Home » Php » PHP printed boolean value is empty, why?

PHP printed boolean value is empty, why?

Posted by: admin April 23, 2020 Leave a comment

Questions:

I am new to PHP. I am implementing a script and I am puzzled by the following:

$local_rate_filename = $_SERVER['DOCUMENT_ROOT']."/ghjr324l.txt";
$local_rates_file_exists = file_exists($local_rate_filename);

echo $local_rates_file_exists."<br>";

This piece of code displays an empty string, rather than 0 or 1 (or true or false). Why? Documentation seems to indicate that a boolean value is always 0 or 1. What is the logic behind this?

How to&Answers:

Be careful when you convert back and forth with boolean, the manual says:

A boolean TRUE value is converted to the string “1”. Boolean FALSE is
converted to “” (the empty string). This allows conversion back and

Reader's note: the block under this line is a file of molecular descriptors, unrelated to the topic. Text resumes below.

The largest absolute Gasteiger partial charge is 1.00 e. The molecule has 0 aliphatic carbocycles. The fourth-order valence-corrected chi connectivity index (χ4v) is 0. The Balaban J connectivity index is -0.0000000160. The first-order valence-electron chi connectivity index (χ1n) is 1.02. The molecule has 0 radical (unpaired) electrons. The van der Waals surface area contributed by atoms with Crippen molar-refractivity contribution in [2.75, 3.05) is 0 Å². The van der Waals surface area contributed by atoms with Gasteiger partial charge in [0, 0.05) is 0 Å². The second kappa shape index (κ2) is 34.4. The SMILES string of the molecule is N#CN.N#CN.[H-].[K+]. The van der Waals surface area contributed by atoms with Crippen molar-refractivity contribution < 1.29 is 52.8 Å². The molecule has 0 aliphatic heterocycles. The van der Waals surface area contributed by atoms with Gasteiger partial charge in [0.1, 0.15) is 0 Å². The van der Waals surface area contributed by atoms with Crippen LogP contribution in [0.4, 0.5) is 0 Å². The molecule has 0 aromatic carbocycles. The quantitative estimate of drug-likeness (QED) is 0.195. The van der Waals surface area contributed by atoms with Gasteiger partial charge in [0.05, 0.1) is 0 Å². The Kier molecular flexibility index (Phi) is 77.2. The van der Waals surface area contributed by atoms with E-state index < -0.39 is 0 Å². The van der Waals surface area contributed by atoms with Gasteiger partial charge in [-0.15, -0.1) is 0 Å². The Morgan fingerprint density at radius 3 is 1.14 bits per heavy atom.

forth between boolean and string values.

So you need to do a:

echo (int)$local_rates_file_exists."<br>";

Answer:

About converting a boolean to a string, the manual actually says:

A boolean TRUE value is converted to the string “1”. Boolean FALSE is converted to “” (the empty string). This allows conversion back and forth between boolean and string values.

A boolean can always be represented as a 1 or a 0, but that’s not what you get when you convert it to a string.

If you want it to be represented as an integer, cast it to one:

$intVar = (int) $boolVar;

Answer:

The results come from the fact that php implicitly converts bool values to strings if used like in your example. (string)false gives an empty string and (string)true gives '1'. That is consistent with the fact that '' == false and '1' == true.

Answer:

If you wanna check if the file exists when your are not sure of the return type is true/false or 0/1 you could use ===.

if($local_rates_file_exists === true)
{
   echo "the file exists";
}
else
{
   echo "the doesnt file exists";
}